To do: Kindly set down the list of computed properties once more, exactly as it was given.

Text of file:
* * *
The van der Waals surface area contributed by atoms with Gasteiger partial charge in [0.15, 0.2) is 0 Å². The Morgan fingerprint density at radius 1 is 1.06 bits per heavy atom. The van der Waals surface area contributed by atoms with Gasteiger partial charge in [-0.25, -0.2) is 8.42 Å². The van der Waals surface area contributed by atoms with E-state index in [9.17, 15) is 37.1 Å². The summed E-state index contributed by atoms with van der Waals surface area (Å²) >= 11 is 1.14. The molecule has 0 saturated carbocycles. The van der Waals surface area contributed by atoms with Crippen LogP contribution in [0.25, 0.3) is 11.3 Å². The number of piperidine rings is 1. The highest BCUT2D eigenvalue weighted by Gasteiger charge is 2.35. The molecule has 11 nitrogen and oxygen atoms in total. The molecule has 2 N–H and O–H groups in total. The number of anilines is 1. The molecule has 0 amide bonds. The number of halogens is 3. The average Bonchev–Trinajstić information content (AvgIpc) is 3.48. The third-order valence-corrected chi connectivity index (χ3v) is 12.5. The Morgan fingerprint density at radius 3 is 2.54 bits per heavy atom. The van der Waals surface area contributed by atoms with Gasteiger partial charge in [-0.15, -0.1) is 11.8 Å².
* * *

The van der Waals surface area contributed by atoms with Gasteiger partial charge in [0.15, 0.2) is 0 Å². The Morgan fingerprint density at radius 1 is 1.06 bits per heavy atom. The van der Waals surface area contributed by atoms with Gasteiger partial charge in [-0.25, -0.2) is 8.42 Å². The van der Waals surface area contributed by atoms with E-state index in [9.17, 15) is 37.1 Å². The summed E-state index contributed by atoms with van der Waals surface area (Å²) >= 11 is 1.14. The molecule has 0 saturated carbocycles. The van der Waals surface area contributed by atoms with Crippen LogP contribution in [0.25, 0.3) is 11.3 Å². The number of piperidine rings is 1. The highest BCUT2D eigenvalue weighted by Gasteiger charge is 2.35. The molecule has 11 nitrogen and oxygen atoms in total. The molecule has 2 N–H and O–H groups in total. The number of anilines is 1. The molecule has 0 amide bonds. The number of halogens is 3. The average Bonchev–Trinajstić information content (AvgIpc) is 3.48. The third-order valence-corrected chi connectivity index (χ3v) is 12.5. The Morgan fingerprint density at radius 3 is 2.54 bits per heavy atom. The van der Waals surface area contributed by atoms with Gasteiger partial charge in [-0.15, -0.1) is 11.8 Å².